Waiting in lines at the polls, some of them are there, but most of them aren’t: College students just aren’t voting. In the 2012 elections, only 45 percent of them cast a ballot.
But that number doesn’t tell the whole story, and certain groups of college students are voting at much higher rates than others, according to a new study from Tufts University’s Institute for Democracy & Higher Education.
Voting behavior varies widely among college majors, the researchers found. Students in STEM fields were less likely than their peers to vote -- and across all disciplines, engineering and math majors (at 35 percent) were the least likely to vote.
Forty-nine percent of humanities majors voted, with health, communications and social sciences majors following close behind. But while they all voted at above-average rates, only one major broke 50 percent.
“When I talk to groups and I ask, ‘What do you think the highest voting rate in the country is?’ everything says, ‘Oh, political science or sociology,’” said Nancy Thomas, director of the institute. “Well, it isn't. It’s education.”
Education majors voted at 55 percent in 2012 -- higher than any other discipline. They beat the engineering and math students by a 20-point margin.
Voter turnout also varies by region. Students in the Southwest voted the least (39 percent), while students in the Plains voted the most (55 percent). Four-year institutions scored slightly higher than two-year institutions, while the numbers were the same for privates and publics.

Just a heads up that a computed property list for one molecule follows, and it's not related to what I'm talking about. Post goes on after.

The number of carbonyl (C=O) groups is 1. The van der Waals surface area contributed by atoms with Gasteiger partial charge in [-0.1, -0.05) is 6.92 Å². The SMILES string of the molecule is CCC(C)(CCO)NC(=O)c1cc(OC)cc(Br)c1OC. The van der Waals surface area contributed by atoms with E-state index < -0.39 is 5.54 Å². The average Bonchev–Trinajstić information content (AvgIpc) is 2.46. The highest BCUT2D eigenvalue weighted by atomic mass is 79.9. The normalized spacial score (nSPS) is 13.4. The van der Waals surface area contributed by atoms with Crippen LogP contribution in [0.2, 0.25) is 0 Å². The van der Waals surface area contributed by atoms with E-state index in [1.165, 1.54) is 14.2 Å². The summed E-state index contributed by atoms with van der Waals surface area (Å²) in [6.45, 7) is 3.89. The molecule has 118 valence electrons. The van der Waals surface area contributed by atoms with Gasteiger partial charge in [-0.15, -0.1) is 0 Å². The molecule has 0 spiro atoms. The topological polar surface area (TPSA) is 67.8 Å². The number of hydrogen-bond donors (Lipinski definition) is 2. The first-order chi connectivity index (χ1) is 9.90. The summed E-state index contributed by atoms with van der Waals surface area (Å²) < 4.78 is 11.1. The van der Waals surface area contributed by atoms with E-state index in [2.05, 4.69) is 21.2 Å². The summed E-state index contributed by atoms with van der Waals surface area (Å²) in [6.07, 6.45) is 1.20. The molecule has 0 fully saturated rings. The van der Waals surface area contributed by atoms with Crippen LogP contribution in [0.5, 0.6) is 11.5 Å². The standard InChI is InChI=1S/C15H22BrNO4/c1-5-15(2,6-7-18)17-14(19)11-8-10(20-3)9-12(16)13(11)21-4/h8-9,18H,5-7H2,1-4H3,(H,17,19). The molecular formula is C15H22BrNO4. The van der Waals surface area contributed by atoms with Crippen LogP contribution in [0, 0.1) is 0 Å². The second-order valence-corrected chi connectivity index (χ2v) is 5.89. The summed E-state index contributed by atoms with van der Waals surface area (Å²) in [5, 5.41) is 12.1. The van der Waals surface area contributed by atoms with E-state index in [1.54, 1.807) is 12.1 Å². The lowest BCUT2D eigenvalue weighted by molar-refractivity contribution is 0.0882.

The researcher analyzed the voting records of 7.4 million students at over 780 institutions. To get the data, they formed a partnership with the National Student Clearinghouse, which collects enrollment records. For colleges that opted in to the study, the Clearinghouse combined enrollment records and public voting records, collected by the company Catalist, and sent the researchers the results.
After running the numbers, the researchers identified outliers: campuses with voting rates that were considerably higher than predicted -- or considerably lower than predicted. They visited six high-scoring outliers, two low-scoring outliers, and one in the middle. (They wanted to visit more low-scoring campuses, but: “We have to call them up and say, ‘Your voting rates are pretty terrible. Can we come and find out why?’"
At the high-scoring colleges, students from all disciplines were much more engaged in political life. The chemistry club would run a blood drive. STEM professors would encourage political discourse in the classroom.
And that, Thomas said, is what matters: Students are more likely to vote when they’re encouraged everywhere to engage in political discourse, when political dialogue seeps into the nooks and crannies of campus life.
On the other hand, students who don’t talk about politics on campus may not feel compelled to participate in politics on election day. As a result, entire disciplines get left behind. And eventually, Thomas reasons, that could mean fewer politicians with a background in the sciences -- which could affect things like research funding or climate-change legislation.
“It's not only that they aren't picking their officials,” she said. “They are literally invisible to their officials.”
With the 2016 election on the horizon, Thomas said the findings point to strategies for colleges who want to teach their students to be more civically engaged.
One of the most important of those strategies: “Talk politics, and do it in the disciplines where you wouldn't think to do it,” she said. “Every discipline -- every single one -- has public relevance."